Happy Meals

I have absolutely no scientific evidence to back this up, but I am convinced that eating orange food in the winter counteracts some of the effects of sun deprivation. Maybe its just the bright, cheerful color of sweet potatoes and carrots that lift my mood, or maybe beta carotene packs some kind of happy punch. All I know is, when the weather is grey I can't get enough orange. (And Germans seem to agree: almost every restaurant offers pumpkin or carrot soup this time of year.) (But my sweet potato lentil soup is better. :) )

So for the last few weeks, faced with the prospect of moving to a new country, planning two weddings, and staving off poverty until impending permanent residency (and accompanying work permit) I have been trying to lower my stress levels by loading up on delicious orangey bliss. Its been kind of working.

Above we have a simple dinner from S.- sweet potatoes mashed with a little bit of maple syrup, white miso, and cinnamon, fried tofu  that has been dredged in soy milk then coated in cornstarch, a little flour and sesame seeds, and green beans sauteed with salty soy sauce. Perfection.

And then here we have a variation on an old standby: carrot-cashew pasta. This time I aimed for more of a savory flavor profile rather than the sweet flavor my other recipe gets from ginger and agave nectar. This time I boiled sliced carrots, a handful of plain cashews, and a clove of garlic until tender, then blended them with a few tablespoons of the boiling water, plus a sprinkling of curry powder and black pepper. This was tossed with pasta and topped with sauteed brown mushrooms.

And finally you have my purest version of a happy meal:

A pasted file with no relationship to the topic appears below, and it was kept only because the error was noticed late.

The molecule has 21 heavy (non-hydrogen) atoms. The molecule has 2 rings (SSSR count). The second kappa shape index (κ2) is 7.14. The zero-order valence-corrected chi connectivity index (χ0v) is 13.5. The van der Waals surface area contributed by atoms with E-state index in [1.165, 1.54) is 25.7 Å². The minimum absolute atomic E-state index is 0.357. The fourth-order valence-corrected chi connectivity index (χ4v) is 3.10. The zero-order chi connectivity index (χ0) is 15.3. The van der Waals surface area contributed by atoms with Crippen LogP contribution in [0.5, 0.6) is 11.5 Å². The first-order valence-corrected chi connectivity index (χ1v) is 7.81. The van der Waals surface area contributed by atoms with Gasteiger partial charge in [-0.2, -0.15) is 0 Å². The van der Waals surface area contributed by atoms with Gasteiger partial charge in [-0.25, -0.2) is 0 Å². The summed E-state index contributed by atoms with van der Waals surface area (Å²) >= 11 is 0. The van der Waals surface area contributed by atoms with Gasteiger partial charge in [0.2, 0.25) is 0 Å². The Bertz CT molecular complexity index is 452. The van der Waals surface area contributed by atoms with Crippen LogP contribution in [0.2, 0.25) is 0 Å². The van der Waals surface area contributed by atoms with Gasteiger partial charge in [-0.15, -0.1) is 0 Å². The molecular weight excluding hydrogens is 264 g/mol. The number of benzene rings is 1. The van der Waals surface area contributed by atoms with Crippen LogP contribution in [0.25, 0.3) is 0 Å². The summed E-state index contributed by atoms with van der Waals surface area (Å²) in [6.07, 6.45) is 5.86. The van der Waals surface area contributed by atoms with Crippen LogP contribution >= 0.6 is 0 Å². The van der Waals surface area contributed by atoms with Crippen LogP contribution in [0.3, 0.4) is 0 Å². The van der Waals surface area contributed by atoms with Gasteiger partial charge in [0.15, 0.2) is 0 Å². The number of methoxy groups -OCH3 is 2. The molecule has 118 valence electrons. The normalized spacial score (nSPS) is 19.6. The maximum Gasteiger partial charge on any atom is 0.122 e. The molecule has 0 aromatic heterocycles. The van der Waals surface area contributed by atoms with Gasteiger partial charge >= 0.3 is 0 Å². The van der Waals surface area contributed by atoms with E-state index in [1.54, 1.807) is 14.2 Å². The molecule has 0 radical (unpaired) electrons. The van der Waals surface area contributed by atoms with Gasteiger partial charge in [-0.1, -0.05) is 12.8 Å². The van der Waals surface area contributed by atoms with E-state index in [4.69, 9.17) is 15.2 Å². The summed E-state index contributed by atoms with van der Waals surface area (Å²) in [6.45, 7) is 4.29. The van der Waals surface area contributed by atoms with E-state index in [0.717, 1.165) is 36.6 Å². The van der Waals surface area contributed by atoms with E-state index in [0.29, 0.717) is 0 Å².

A homemade black-bean burger on a sesame seed roll topped with onions, spinach, and sriracha-laced ketchup, served with sweet potato fries and, sure, more ketchup. Eat your heart out Micky D's.

How does one make sweet potato fries, you ask? Simply preheat your oven to 400 degrees and slice up a peeled sweet potato into thin, fry-like slices. Toss resultant slices with olive oil plus any of the following: salt and pepper; cumin, cinnamon and paprika; lemon pepper and salt; ect. Bake until crispy and  try to wait until they cool down.

So, that concludes my primer on stuffing your S.A.D. face full of orange. Here are several more dishes on the same theme:
Butternut Squash Risotto with sage
Sweet Potato Gnocchi
Pumpkin Cinnamon Rolls

And now, friends, I'll continue my panicked Serbia preparations! Next time you hear from me, I'll be writing from Belgrade!
Следећи пут када чујете од мене, ја ћу бити у Београду!

Song of the Day: Tears for Fears- Everybody Wants to Rule the World


Turkish Delight

Chestnut seller by Gallata bridge, Istanbul

Ferry ride to Kadikoy
Glorious Hagia Sofia
Oh, Istanbul, there's really no reason ever to leave, but its January, vacation is over, and its time to get back to work. After an enchilada and Thai-food-filled Christmas back in the states, I headed back to Europe to go on a week's visit to Turkey with my boyfriend S. I was so absolutely enthralled, for the second time, that I think Turkey should hire me as touristic ambassador to the world.